Before the tape starts rolling, Mr. Lee must straighten out some business with the engineers and sound effects producers. Ahn In-sik, a sound effects man, is not in a good mood. There is a scene in which family members get together for coffee on a rainy day. Mr. Ahn is uncomfortable with how things are progressing.
“The sound of opening a door should be different for different types of houses ― whether it’s an apartment or a plain house with a yard,” he says. “The script does not say anything about this.”
Mr. Lee answers, “It’s the house of an old couple, so it should be an old-fashioned traditional building with a yard, I guess.”
“But we don’t have any sounds for a traditional front gate opening,” says Mr. Ahn.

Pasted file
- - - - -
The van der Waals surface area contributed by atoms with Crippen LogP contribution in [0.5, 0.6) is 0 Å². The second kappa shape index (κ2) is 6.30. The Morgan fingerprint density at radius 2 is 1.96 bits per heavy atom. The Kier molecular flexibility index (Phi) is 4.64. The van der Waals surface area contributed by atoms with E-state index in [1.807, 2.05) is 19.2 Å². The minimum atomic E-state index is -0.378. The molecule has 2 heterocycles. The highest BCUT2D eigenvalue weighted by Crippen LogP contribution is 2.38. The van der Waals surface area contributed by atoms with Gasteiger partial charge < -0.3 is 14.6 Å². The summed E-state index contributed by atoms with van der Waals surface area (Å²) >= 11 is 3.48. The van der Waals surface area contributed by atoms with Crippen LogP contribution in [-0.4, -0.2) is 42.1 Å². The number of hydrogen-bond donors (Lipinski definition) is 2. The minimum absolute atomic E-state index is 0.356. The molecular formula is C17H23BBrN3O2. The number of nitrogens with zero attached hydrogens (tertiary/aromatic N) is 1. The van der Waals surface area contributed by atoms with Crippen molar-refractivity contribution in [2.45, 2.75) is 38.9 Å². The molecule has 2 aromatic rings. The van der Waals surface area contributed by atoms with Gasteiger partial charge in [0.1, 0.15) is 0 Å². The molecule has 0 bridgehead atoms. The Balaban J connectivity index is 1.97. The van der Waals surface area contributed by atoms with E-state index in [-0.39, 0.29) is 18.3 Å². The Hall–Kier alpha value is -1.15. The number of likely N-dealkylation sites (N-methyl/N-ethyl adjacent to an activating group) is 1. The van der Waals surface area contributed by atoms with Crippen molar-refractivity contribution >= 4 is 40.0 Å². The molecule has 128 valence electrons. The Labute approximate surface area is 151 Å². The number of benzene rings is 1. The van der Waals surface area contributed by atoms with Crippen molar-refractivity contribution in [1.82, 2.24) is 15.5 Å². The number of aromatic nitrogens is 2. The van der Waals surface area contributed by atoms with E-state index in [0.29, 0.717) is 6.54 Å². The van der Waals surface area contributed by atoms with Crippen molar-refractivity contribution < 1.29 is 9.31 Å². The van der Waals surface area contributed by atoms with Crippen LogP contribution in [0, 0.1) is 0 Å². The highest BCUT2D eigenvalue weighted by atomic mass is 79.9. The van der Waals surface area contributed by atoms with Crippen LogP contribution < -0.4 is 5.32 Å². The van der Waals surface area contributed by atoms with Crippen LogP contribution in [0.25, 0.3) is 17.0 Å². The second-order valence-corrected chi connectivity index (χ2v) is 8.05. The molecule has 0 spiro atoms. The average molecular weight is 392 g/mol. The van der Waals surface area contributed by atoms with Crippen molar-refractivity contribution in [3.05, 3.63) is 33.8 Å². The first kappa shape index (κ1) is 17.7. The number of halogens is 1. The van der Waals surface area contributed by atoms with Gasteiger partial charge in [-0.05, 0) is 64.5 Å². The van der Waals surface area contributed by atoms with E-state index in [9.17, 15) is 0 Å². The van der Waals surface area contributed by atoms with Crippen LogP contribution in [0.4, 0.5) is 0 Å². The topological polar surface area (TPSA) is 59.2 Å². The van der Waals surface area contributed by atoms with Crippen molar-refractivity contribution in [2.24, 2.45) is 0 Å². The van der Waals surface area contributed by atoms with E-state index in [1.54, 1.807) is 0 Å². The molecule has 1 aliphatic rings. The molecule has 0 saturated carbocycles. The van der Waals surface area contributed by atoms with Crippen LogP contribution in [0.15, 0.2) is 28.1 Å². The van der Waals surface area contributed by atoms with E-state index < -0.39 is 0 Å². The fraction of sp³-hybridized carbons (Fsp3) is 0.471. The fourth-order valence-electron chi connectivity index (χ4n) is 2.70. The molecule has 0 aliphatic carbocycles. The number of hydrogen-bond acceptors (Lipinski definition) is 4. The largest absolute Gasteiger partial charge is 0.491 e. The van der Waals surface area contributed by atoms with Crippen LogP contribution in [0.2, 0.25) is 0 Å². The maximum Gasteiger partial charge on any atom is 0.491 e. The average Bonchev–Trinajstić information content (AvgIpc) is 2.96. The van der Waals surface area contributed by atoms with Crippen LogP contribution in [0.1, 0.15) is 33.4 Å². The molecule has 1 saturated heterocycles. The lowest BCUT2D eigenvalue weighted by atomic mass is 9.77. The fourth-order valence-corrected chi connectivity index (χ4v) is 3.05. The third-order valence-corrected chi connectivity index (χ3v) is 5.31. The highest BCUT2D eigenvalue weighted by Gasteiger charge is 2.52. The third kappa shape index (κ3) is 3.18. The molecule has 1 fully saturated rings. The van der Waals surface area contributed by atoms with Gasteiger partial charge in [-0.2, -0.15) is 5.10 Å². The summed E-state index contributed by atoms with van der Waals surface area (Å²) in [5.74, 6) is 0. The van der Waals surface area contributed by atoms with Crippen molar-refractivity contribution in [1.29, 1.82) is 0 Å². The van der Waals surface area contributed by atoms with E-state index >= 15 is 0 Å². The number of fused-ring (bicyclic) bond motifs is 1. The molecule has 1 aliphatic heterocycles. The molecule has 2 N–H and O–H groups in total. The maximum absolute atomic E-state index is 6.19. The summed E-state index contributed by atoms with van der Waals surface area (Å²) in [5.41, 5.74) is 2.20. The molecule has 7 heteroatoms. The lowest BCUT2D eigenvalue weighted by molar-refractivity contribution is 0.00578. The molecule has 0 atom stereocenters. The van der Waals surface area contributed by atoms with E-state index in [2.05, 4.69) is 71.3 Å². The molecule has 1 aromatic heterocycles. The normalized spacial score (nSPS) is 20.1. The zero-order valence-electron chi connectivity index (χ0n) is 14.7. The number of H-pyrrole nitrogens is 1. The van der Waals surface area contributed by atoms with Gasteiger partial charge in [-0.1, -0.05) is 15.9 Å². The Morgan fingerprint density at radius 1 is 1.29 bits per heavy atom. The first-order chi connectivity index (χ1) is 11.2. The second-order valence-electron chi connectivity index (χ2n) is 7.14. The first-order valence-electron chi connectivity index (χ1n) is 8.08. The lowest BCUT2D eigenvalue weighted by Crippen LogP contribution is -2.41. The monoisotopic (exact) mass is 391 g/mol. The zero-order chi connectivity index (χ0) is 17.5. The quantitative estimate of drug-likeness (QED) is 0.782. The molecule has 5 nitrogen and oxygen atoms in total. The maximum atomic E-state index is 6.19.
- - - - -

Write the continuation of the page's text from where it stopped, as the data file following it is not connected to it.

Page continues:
“Well, in that case let’s just say it’s an apartment house with a plain iron sliding door,” says Mr. Lee.
Yet another mini-emergency arises only two minutes before recording begins. Mr. Lee realizes that at one juncture, a character plays the harmonica. Mr. Ahn stares blankly at Mr. Lee, so the producer calls out “Does anybody play the harmonica?”
Lee Mi-hyang, who plays a bit role, rescues the crew after she says in low tones, “I can play a little bit, sir.” On the spot, she performs a few bars of a Korean children’s ditty.
“Please tell the writer to be more specific about sound effect parts,” says Mr. Ahn before stepping into the studio.
To hold down noise, the studio’s walls are cushioned, and separated from outside by thick glass windows and a massive metal door. The actors take seats around a cluster of microphones, while the sound effects team sits in the back surrounded by odds and ends like a rice cooker, pebbles and a kitchen knife. Near the microphones are bottles of water for actors ― set on velvet cloth to minimize any background noise from lifting or laying them down.